By JOHN L. ALLEN JR.
tI suppose like other members of the Catholic chattering classes, I’ve spent a fair bit of time over the past 48 hours talking to TV and radio outlets about the news that back in 2007, Bishop Thomas Tobin of Providence, Rhode Island, sent a letter to U.S. Rep. Patrick Kennedy advising him not to take communion because of his pro-choice views.
tI have no insider scoop to offer, but I can summarize here what I’ve been saying on-air: the most interesting question about the story isn’t so much “why,” but “why now”?
tThat is, there’s no mystery about why Tobin took this step. It’s the same logic that has led a handful of other bishops to issue similar edicts to other pro-choice Catholic politicians: communion implies unity with the church, and if you can’t accept a core principle of Catholic morality such as the right to life, then taking communion is a sham. One can, of course, debate the theology of that conclusion, or the pastoral wisdom of policing it. The majority of American bishops have not gone this far, mostly because they don’t want to turn the Eucharist into a political weapon. But in any event, the terms of debate are reasonably clear, and have been for a long time.
tThe meaningful question thus becomes, why is a step taken almost three years ago just coming to light now? The answer would appear to have everything to do with the current national debate over health care reform, a debate in which so far the bishops have been fairly important players.
tThe revelation came from Kennedy, not from Tobin, in an interview with a Providence newspaper. I don’t know why Kennedy made the disclosure, but it could be as simple as that he was asked. I’ve seen it happen with public figures before: they don’t plan to make a statement about something, but if the question comes up, they feel obligated to answer it. (The pope’s comments on condoms en route to Africa are a classic case in point.)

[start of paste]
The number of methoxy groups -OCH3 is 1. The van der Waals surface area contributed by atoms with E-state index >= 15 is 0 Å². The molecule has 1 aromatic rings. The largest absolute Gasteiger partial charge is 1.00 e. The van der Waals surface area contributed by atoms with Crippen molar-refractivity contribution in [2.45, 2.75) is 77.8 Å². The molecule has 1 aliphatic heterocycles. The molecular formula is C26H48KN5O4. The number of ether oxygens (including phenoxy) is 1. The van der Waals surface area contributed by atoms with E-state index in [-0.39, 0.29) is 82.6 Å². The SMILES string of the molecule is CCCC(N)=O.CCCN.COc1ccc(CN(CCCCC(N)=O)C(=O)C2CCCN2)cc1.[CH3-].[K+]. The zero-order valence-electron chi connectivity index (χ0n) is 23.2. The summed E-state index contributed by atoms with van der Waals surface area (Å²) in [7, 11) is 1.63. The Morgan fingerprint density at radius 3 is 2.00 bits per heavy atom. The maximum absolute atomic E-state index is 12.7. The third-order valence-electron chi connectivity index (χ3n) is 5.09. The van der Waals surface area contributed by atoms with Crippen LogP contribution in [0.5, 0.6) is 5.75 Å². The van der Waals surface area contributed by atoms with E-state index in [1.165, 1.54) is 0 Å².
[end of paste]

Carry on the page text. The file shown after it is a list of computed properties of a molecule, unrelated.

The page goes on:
tOn the other hand, Kennedy has a deep reservoir of political savvy swimming in his gene pool, and it’s impossible not to notice that there are at least two clear political objectives to be served by revealing Tobin’s disciplinary act now:
•tIt’s reminder that the bishops don’t speak for a unified Catholic bloc when it comes to abortion policy. The political translation is that a legislator doesn’t have to worry about losing all 67 million Catholic votes in America if they don’t back the bishops’ line.
•tIt creates a PR headache for the bishops, because it shifts the terms of debate from the merits of the pro-life argument to the bishops’ tactics in suppressing dissent. In a culture that prizes tolerance, anything that makes an institution look intolerant usually hurts its image, and therefore its political effectiveness.
All this comes at a time when the bishops are on something of a roll, politically speaking. Most observers credit them with making significant contributions towards passage of the Stupack Amendment in the House, barring new federal health initiatives from funding abortion. More broadly, the bishops can take some credit for President Obama’s public evolution on the issue. On the campaign trail Obama vowed to sign the Freedom of Choice Act, but in office he’s pledged to make health care reform ‘abortion neutral,’ and he promised Pope Benedict XVI last July to work to bring down the abortion rate.
For those on the pro-choice side, all of this is obviously a bit unsettling.
In purely political terms, one could argue that the best friend of the liberal position on abortion inside Catholicism has been the handful of hard-line bishops who ban people from communion, as well as a small circle of ferocious pro-life activists who impugn the Catholic credentials of anyone who tries to find common ground. Distaste for those tactics is fairly widespread, even among Catholics who see themselves as 100 percent pro-life, to say nothing of reaction outside the church. The fact that the bishops have largely avoided such confrontational moves in the health care debate, keeping the focus instead on the content of the pro-life argument, may well have something to do with their success.
It may also have something to do with why a pro-choice Catholic politician might actually welcome public disclosure of his ecclesiastical woes – because whatever else such a revelation may be, it’s arguably pretty good politics.